The first-ever Urban Sports Summit was held in Montpellier, France, last week as part of action sports festival FISE Montpellier – the largest event in the FISE World Series.

The two-day meeting, organised by Hurricane, brought together over 100 delegates from sports federations, host cities and brands, including Jabra, Siemens and Unilever, to learn and share insight into the growth of urban sports and the power of fan experience.

Speakers included: BMX Flatland legend and FISE Montpellier finallist, Alex Jumelin; Siemens’ Global Senior Online Marketing Manager, Pauliina Jamsa; and President of the International Gymnastics Federation (FIG) and International Olympic Committee (IOC) member, Morinari Watanabe.

REDTORCH’s very own CEO, Jonny Murch, spoke on a panel “The Future of Urban Sports”. Here he shares five takeaways from the Summit.

1. Urban sports is growing…fast

Hurricane Group Owner and Founder of the FISE World Series Hervé Andre-Benoit believes urban sports is about to boom, as it grows from being relatively ‘underground’ to taking centre stage at the Tokyo 2020 Summer Olympic Games. Urban (or action) sports has development organically, with the FISE World Series at the forefront of this growth, but the global platform provided by the Olympic Games will take BMX Freestyle, Skateboarding, Sport Climbing and Surfing to new audiences.

2. Urban sports is a route for brands to engage hard-to-reach audiences

Thierry Borra, Former Director of Olympic Games Management at Coca Cola, talked about the opportunity for brands to engage hard-to-reach youth audiences using authentic sponsorship in urban sports. Where many brands have gone direct to athletes with endorsement deals, events such as the FISE World Series offer a unique means for brands to access audiences.

Jonny Murch, REDTORCH CEO, highlighted urban sports as a route for brands to engage young audiences by tapping into youth culture, citing a series of campaigns run by some of the biggest brands in the world:

Jonny also talked about how the Olympic brand can integrate urban sports into the Olympic sports programme to reach and engage younger audiences.

3. The relationship between urban sports and organised sport is uncomfortable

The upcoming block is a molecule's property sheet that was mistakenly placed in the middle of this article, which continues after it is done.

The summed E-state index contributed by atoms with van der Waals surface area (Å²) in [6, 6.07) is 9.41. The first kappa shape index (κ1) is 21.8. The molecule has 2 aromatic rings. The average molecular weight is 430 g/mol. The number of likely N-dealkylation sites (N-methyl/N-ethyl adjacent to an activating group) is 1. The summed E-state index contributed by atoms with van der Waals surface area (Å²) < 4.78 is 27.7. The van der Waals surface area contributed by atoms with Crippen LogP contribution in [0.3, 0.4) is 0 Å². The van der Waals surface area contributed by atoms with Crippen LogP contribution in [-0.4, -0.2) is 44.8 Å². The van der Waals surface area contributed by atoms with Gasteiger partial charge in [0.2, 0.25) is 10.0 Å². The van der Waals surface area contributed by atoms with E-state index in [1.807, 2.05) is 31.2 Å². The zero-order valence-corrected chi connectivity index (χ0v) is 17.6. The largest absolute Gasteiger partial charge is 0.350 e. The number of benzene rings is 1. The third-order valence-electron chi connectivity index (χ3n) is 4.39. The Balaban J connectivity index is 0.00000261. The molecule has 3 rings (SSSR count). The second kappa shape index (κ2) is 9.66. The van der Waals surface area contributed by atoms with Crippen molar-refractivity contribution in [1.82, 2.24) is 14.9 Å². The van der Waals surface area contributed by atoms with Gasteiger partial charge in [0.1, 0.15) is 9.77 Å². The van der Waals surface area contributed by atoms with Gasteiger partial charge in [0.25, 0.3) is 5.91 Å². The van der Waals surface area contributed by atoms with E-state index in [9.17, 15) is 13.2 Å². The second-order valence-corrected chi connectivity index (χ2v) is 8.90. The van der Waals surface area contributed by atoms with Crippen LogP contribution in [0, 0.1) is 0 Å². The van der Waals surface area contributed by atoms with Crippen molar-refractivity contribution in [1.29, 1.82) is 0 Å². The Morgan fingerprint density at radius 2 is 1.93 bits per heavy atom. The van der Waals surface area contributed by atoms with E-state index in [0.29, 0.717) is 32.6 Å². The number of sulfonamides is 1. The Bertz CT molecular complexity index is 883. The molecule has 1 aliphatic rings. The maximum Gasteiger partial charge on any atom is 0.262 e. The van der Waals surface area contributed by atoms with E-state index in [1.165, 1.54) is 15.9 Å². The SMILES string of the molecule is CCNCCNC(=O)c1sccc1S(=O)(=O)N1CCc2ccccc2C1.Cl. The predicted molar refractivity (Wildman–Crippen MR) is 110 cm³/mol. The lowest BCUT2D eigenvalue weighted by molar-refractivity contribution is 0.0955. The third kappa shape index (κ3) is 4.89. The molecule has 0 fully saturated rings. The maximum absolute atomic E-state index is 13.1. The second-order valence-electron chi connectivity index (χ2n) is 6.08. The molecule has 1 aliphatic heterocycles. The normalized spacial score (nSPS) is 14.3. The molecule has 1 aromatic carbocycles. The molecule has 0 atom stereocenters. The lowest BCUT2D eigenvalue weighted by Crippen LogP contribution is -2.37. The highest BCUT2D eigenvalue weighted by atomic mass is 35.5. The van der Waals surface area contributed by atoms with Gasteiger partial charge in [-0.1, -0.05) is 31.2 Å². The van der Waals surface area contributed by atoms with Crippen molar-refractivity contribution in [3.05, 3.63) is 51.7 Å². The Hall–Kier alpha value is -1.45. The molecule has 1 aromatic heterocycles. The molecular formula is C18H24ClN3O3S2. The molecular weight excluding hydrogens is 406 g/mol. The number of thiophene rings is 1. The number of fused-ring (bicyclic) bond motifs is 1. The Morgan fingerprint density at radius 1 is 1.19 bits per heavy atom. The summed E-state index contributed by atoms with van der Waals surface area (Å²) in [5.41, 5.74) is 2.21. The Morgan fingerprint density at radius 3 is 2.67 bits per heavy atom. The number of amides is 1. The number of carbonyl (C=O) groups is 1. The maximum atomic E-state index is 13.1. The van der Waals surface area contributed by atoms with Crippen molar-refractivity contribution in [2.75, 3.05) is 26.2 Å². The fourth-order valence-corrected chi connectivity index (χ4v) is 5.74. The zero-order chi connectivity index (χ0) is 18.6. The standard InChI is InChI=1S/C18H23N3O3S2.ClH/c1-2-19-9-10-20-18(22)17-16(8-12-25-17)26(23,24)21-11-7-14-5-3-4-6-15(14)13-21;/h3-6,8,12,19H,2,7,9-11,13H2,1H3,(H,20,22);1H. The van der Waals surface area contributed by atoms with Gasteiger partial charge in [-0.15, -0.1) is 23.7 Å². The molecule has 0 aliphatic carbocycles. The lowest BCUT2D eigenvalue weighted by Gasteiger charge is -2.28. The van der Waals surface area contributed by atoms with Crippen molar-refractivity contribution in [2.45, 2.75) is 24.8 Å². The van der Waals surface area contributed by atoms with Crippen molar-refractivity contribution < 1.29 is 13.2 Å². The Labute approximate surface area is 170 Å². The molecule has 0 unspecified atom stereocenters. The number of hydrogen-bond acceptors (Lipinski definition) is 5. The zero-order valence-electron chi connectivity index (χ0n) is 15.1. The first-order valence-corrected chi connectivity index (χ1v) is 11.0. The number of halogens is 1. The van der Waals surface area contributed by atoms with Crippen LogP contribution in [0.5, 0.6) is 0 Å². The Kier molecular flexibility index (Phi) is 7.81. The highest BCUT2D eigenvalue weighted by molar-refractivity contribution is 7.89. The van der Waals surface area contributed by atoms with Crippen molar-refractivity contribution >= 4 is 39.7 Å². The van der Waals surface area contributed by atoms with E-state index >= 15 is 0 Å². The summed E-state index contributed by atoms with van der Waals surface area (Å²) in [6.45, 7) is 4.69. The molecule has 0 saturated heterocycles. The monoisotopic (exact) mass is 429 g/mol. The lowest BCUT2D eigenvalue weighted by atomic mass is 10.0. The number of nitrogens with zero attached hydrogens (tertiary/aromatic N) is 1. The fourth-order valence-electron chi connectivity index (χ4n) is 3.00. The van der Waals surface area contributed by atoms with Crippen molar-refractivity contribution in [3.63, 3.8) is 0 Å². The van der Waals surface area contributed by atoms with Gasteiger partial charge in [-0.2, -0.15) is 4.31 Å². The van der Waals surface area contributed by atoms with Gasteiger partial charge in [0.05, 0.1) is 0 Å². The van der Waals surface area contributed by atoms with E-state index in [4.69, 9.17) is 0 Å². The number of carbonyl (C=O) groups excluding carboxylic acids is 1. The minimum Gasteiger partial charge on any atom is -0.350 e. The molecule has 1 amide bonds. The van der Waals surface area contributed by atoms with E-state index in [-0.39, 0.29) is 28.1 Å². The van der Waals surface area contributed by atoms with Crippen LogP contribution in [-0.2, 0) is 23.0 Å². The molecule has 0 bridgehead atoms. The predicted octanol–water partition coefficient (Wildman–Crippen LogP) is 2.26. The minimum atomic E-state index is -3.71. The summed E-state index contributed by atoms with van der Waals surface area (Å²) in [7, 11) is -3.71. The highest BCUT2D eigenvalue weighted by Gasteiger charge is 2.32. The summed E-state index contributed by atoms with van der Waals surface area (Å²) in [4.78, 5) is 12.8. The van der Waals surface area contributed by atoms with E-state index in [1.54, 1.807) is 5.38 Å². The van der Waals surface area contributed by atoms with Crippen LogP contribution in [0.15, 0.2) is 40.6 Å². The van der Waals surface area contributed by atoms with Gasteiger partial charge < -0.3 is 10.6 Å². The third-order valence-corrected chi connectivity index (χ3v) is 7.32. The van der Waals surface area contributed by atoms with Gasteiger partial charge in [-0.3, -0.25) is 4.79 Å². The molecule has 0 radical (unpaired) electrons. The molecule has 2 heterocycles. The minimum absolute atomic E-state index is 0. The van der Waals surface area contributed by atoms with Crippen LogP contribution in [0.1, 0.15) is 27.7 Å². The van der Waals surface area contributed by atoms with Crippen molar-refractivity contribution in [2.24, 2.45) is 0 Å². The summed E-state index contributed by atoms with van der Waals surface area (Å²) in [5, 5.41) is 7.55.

There’s a realisation that urban sports and organised sport (International Federations, GAISF and the Olympic Movement) need each other, but the relationship between them is uneasy. Both sides have good intentions – grow the popularity of urban sports, and increase participation and recognition for its riders and athletes – but the uncomfortable truth is there is a massive difference in purpose, values and culture, and this difference matters a lot to many (but not all) urban sports riders, athletes and fans.

Can organised sport bridge the gap? Tokyo 2020 will be telling. It’s going to require compromise on both sides. The IOC needs to tread carefully and respect the values and culture that exists in urban sports, while riders and athletes need to embrace a little change once every four years. Only time will tell if it can work.

4. Rider and athlete motivation is not what you think

BMX Flatland rider Alex Jumelin revealed that respect for culture and skill is a greater motivator than money and medals. The way urban sports events are delivered, why they are delivered, and who delivers them is hugely important.

Authenticity is key. Riders and athletes will listen to and work with those who have the best interests of urban sports at heart. This doesn’t mean they don’t want to compete or win. They want to compete and win events that represent their sport and skill according to the values and culture of urban sports.

5. Social media rules

While Football, F1 and other ‘popular’ sports dominate TV and digital broadcast, urban sports has found its voice in the unedited world of social media, aligning well with the slightly anti-establishment or ‘underground’ culture found in urban sports.

Riders and athletes use social media year-round to promote their discipline, new tricks and achievements, and engage with peers and fans. It’s endemic to their culture. The curation of ‘real’ stories via social media has proved highly engaging, with many riders and athletes attracting large numbers of fans as a result. These fans are a young and hard-to-reach audience aged 13-35 years old, for whom social media is their first port of call.

Urban and action sports are attracting young audiences in droves using social media at a time when traditional sports are struggling to engage young people. Urban sports is in a great place and it’s clear there’s plenty of opportunity for all stakeholders (if they can all get on).

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